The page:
It isn’t just the limited size of the program that’s the issue. On both micro and macro scales, the funding amounts are far too small. Pembina’s research suggests that the government needs to be spending $15 billion on home retrofits every single year through 2040. When these programs were first announced in 2021, Pembina reported that cumulatively, all incentive programs across municipal, provincial, and federal jurisdictions totaled only $2 billion per year. The Greener Homes Grant program has just $2.6 billion of funding total. The 2030 Emissions Reduction Plan, released this year, adds a one-time $458.5 million to the total funding for the loan program and makes it explicit that there is no intention to expand these programs beyond that.

On a micro scale, too, the amounts—a $5,000 grant and potential access to a $40,000 loan—are woefully insufficient. I am currently working on energy retrofits for my 1970s-era home in northern BC. So far, quotes for a heat pump and energy efficient windows have come to $35,000. Insulation improvements, an efficient hot water heater, and new doors would quickly push far beyond the available funding. In many homes, renovations could cost double what’s offered or more.

To make matters worse, the loan program is designed in a way that makes it accessible only to the relatively wealthy: recipients are eligible to receive just 15 percent of the total loan amount up front, meaning they have to pay the cost of retrofits out of pocket. They can only be reimbursed for the work once their final post-retrofit evaluation is conducted, effectively restricting access to the program to only those who have tens of thousands of dollars of spare cash. Even the EnerGuide assessment, the first step required to become eligible for either the grant or the loan, must be paid for out of pocket with $600 (or more) that many Canadians don’t have.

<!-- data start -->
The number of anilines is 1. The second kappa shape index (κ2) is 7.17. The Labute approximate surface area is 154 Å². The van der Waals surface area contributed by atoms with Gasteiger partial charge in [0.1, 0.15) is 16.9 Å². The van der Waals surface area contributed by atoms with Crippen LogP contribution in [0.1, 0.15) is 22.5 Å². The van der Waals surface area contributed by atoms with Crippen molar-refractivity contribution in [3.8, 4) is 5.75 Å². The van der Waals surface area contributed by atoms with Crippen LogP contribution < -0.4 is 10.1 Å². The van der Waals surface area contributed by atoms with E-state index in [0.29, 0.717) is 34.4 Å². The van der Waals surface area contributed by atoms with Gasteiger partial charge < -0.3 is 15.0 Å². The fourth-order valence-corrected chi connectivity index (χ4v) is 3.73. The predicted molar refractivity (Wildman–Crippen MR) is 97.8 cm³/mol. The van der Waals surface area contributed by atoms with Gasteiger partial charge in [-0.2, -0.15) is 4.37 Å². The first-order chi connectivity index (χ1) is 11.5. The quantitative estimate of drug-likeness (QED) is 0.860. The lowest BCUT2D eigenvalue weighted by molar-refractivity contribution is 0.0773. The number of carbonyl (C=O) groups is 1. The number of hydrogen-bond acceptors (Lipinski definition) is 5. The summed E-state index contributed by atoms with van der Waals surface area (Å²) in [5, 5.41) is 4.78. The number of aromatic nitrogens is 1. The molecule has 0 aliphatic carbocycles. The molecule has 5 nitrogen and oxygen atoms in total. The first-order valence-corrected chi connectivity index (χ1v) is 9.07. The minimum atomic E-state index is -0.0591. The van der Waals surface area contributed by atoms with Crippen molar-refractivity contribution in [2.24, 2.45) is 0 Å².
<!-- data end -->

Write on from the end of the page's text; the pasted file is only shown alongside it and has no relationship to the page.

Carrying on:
Interestingly enough, Canada ran another home efficiency retrofit program back in 1998. It offered grants for just part of the period during which it operated, along with various other financial incentives. A study of that program’s outcomes reported an important, albeit utterly unsurprising, result: the “[larger] the government rebates are, the more likely it is that retrofit investments will be undertaken.” The maximum grant that program offered was $3,348. Adjusted for inflation, that’s roughly equivalent with today’s Greener Homes Grant—but it’s two decades later, Canada has far more stringent emissions targets, and the urgency of acting on the climate crisis has never been higher.